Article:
Pompeii evolves with the times

POMPEI, Italy – On a recent morning at the Porta Sarno necropolis, just outside Pompeii’s eastern boundary, Mattia Buondonno delicately ...


POMPEI, Italy – On a recent morning at the Porta Sarno necropolis, just outside Pompeii’s eastern boundary, Mattia Buondonno delicately lifted a protective tarp covering a tomb discovered last year.

According to the inscription on the pediment of the tomb, its occupant was a freed slave named Marcus Venerius Secundio, who became wealthy and “held performances in Greek and Latin which lasted four days”, read Buondonno, a guide tourist of Pompeii, translating from Latin. .

Inside the tomb, which is believed to date back just decades before the eruption of Mount Vesuvius that smothered Pompeii in AD 79, archaeologists had uncovered one of the best-preserved skeletons ever found. “It’s weird for this era. Normally adults were cremated,” Buondonno said.

But the tomb was important for other reasons as well.

“Recent finds like this show us new insight into the lower classes of Pompeii,” said Luana Toniolo, a former archaeologist from Pompeii, who excavated the site. In particular, an epigraph with the condensed biography of Secundio – which also says that he was a guardian at the Temple of Venus and trained for the priesthood in a cult – shed light on certain professions to which freed slaves “might aspire”, a- she declared.

For archaeologists, the tomb inscription was also important as confirmation of a previously unverified theory that depictions at Pompeii were presented in Greek, the most widely used language in the eastern Mediterranean. . Whether it was music or theater was still unclear, but it was proof that Pompeii had been a cosmopolitan city.

“We know that people from all over the Mediterranean lived in Pompeii,” said site manager Gabriel Zuchtriegel, 40. a video about the find. It was an open and multi-ethnic society, he added.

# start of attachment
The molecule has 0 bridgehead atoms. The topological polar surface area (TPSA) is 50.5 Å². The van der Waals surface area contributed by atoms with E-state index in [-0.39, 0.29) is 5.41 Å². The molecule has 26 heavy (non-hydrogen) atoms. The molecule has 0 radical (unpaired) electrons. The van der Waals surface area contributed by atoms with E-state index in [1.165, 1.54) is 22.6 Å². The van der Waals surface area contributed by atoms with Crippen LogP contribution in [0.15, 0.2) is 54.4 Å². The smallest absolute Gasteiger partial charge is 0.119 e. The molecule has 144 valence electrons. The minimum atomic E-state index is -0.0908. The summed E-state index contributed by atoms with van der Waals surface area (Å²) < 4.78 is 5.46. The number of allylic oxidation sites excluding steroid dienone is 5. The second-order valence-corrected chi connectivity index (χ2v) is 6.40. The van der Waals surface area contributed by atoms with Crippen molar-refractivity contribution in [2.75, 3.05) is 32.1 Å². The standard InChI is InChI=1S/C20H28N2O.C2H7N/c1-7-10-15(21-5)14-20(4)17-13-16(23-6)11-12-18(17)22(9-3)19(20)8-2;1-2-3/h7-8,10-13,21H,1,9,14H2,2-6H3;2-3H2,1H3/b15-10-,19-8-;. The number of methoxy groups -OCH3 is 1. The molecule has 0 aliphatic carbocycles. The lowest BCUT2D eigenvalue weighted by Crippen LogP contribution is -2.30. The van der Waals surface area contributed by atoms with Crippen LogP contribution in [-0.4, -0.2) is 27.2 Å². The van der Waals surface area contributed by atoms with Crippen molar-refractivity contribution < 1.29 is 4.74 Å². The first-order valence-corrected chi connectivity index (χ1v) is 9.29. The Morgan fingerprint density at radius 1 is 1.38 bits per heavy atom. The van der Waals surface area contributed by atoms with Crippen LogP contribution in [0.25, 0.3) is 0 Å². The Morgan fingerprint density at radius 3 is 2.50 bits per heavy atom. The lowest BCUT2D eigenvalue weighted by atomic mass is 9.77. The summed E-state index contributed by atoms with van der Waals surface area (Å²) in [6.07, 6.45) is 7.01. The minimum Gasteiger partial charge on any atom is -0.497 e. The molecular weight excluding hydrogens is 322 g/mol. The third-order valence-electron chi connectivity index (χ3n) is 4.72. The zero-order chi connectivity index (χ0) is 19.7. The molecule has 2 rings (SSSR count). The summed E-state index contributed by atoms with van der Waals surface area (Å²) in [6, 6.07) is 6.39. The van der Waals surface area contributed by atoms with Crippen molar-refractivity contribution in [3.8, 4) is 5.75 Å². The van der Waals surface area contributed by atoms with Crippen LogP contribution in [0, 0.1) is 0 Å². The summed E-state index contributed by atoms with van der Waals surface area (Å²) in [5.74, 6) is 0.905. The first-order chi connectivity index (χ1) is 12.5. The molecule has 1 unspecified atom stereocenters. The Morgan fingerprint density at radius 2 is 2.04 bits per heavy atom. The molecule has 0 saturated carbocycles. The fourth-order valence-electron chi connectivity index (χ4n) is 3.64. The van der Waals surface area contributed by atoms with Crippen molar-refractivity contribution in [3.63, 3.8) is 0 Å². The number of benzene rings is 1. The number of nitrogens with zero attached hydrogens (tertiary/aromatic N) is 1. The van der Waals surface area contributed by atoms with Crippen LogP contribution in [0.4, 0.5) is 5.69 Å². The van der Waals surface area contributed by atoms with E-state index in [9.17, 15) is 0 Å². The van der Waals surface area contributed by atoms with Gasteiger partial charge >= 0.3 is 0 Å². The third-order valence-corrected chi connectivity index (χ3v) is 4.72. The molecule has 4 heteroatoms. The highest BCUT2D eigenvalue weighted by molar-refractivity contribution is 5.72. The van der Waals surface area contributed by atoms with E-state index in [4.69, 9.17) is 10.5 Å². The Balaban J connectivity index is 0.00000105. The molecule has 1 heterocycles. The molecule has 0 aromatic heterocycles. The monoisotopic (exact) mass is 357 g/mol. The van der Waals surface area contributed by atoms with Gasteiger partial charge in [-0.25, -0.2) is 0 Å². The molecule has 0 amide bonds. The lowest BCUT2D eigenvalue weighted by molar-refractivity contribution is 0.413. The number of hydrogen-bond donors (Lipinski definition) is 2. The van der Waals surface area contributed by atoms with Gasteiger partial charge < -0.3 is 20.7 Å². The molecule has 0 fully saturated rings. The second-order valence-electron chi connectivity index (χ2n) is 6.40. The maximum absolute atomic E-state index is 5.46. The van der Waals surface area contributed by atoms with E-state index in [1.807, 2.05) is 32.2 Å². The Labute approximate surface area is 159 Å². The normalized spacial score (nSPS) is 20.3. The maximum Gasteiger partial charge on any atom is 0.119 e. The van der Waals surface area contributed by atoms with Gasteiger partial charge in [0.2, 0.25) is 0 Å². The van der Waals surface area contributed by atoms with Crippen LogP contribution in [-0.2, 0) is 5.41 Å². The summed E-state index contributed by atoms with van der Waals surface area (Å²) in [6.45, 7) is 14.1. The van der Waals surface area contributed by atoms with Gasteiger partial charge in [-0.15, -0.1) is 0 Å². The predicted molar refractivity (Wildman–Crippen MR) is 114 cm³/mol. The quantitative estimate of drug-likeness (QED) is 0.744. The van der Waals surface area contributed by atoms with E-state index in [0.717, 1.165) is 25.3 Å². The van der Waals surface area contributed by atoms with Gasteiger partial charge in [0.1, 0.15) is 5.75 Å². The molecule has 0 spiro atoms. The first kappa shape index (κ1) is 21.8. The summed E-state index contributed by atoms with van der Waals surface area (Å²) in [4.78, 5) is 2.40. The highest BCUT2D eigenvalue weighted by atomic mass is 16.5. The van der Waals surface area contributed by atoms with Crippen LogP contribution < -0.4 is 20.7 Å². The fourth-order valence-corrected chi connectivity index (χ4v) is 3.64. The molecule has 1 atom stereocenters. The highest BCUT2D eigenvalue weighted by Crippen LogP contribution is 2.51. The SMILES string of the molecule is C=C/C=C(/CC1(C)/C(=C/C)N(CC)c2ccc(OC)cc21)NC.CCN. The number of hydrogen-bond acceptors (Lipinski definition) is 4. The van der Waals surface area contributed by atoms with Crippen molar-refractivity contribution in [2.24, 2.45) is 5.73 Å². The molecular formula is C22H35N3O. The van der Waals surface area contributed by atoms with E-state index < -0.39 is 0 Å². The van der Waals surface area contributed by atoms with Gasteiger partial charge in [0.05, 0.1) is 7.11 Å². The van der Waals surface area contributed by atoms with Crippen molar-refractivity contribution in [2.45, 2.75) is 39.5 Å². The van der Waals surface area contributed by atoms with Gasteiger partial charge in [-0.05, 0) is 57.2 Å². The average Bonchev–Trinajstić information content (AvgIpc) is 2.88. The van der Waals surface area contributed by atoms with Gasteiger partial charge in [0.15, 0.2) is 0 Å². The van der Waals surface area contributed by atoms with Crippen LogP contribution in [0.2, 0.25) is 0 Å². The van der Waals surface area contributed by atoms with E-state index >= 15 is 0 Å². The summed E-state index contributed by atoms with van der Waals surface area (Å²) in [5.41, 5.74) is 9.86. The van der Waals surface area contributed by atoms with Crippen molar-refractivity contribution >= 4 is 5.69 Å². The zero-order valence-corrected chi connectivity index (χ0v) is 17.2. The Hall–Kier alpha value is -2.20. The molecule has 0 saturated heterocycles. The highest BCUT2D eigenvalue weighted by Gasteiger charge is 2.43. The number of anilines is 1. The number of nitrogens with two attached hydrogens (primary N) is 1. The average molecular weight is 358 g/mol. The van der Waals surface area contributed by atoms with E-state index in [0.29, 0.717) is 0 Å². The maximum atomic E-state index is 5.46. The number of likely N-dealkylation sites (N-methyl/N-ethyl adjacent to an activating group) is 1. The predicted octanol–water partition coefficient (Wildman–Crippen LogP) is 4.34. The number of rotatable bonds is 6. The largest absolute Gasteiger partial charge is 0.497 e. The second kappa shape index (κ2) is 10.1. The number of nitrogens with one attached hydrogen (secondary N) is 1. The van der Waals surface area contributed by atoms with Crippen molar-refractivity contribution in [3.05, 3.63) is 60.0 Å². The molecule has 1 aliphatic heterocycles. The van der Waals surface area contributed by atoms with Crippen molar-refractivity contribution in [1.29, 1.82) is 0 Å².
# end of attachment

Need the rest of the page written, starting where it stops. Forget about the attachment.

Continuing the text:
In the past, visitors flocked to ancient ruins primarily to see dazzling frescoes in grand mansions, captivated by the tragedy of an ancient civilization that stood no chance of surviving the tons of ash, gas and rock that stifled life in the city. . But Zuchtriegel, the Italian-German archaeologist who took over Pompeii in 2021, hopes that under his leadership visitors will learn about the ancient city through a broader lens, exploring its complex social stratification.

“Many of the questions we address today are inspired by other emerging fields here, such as gender studies and postcolonial studies,” Zuchtriegel said. “We must not forget that all the wealth and works of art that we see in Pompeii are really based on a society where not only did slavery exist, but there was no concept of social welfare. “

Hard evidence of the dark life slaves endured emerged last year with the discovery of “the slave room” in one villa north of Pompeii. The cramped space contained three beds (the smallest could accommodate a child), as well as a chamber pot and large jugs, suggesting that its inhabitants lived in what was also a storage area. The room was lit by a small upper window.

“Sometimes you’re suddenly very close to this reality of what the majority of people in Pompeii probably experienced,” Zuchtriegel said. “I think it was a very tough society.”

There are still plenty of things to cross off Zuchtriegel’s checklist to bring a site frozen in the first century into the 21st.

“We still need to think about how to better include people with disabilities, children, people from different cultural backgrounds,” he said. “It’s not just about barrier-free access, but also the language we use and the way we try to explain the site.”

For some, it is high time that these issues were finally made public. Sarah E. Bond, associate professor of history at the University of Iowa, said over the phone that “often archaeologists can be conservative with the topics they cover,” but added, “I’m delighted to see things start to happen in Pompeii. .”

Increasingly, there has been a broader shift in scientific research in the ancient world to investigate previously overlooked issues – “things like sexual assault, rape or slavery” – Bond said. . “It’s just great to see Italian archaeologists now overseeing Pompeii as a museum site, addressing important issues of gender, forced labor and violence.”

Among others headline-grabbing discoveries of recent years was a well preserved thermopolishedor ancient snack bar, which spotlighted ancient culinary tastes, which included a soupy concoction of snails, mutton and fish: “Pompeii street food,” Zuchtriegel joked.